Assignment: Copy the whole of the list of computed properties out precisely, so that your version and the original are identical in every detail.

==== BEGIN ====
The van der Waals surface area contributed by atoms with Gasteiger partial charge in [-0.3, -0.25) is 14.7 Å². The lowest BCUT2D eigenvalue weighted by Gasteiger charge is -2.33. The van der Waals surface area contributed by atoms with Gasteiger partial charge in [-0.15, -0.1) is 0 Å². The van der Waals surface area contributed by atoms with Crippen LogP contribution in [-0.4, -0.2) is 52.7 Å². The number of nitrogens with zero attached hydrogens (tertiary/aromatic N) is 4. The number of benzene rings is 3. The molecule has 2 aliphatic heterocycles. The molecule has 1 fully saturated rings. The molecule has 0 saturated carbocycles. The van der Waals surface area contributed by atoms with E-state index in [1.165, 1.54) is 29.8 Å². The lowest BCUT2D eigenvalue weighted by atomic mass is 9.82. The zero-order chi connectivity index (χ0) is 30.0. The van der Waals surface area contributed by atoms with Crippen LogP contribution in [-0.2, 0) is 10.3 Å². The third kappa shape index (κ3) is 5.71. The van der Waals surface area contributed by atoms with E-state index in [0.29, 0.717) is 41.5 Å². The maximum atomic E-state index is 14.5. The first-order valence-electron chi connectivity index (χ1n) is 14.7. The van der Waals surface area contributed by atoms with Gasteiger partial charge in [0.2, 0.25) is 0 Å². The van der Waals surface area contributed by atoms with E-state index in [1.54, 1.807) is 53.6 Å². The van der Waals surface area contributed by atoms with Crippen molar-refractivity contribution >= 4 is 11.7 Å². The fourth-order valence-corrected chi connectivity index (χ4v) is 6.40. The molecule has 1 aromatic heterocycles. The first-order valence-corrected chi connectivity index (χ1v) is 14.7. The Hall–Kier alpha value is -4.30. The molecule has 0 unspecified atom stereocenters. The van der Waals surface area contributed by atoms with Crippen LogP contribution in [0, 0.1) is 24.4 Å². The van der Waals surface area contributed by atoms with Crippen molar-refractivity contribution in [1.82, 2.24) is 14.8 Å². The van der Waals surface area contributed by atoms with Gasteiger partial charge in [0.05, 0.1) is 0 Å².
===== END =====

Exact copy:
The van der Waals surface area contributed by atoms with Gasteiger partial charge in [-0.3, -0.25) is 14.7 Å². The lowest BCUT2D eigenvalue weighted by Gasteiger charge is -2.33. The van der Waals surface area contributed by atoms with Gasteiger partial charge in [-0.15, -0.1) is 0 Å². The van der Waals surface area contributed by atoms with Crippen LogP contribution in [-0.4, -0.2) is 52.7 Å². The number of nitrogens with zero attached hydrogens (tertiary/aromatic N) is 4. The number of benzene rings is 3. The molecule has 2 aliphatic heterocycles. The molecule has 1 fully saturated rings. The molecule has 0 saturated carbocycles. The van der Waals surface area contributed by atoms with E-state index in [1.165, 1.54) is 29.8 Å². The lowest BCUT2D eigenvalue weighted by atomic mass is 9.82. The zero-order chi connectivity index (χ0) is 30.0. The van der Waals surface area contributed by atoms with Crippen LogP contribution in [-0.2, 0) is 10.3 Å². The third kappa shape index (κ3) is 5.71. The van der Waals surface area contributed by atoms with E-state index in [0.29, 0.717) is 41.5 Å². The maximum atomic E-state index is 14.5. The first-order valence-electron chi connectivity index (χ1n) is 14.7. The van der Waals surface area contributed by atoms with Gasteiger partial charge in [0.2, 0.25) is 0 Å². The van der Waals surface area contributed by atoms with E-state index in [1.54, 1.807) is 53.6 Å². The van der Waals surface area contributed by atoms with Crippen molar-refractivity contribution >= 4 is 11.7 Å². The fourth-order valence-corrected chi connectivity index (χ4v) is 6.40. The molecule has 1 aromatic heterocycles. The first-order valence-corrected chi connectivity index (χ1v) is 14.7. The Hall–Kier alpha value is -4.30. The molecule has 0 unspecified atom stereocenters. The van der Waals surface area contributed by atoms with Crippen LogP contribution in [0, 0.1) is 24.4 Å². The van der Waals surface area contributed by atoms with Crippen molar-refractivity contribution in [1.82, 2.24) is 14.8 Å². The van der Waals surface area contributed by atoms with Gasteiger partial charge in [0.05, 0.1) is 0 Å².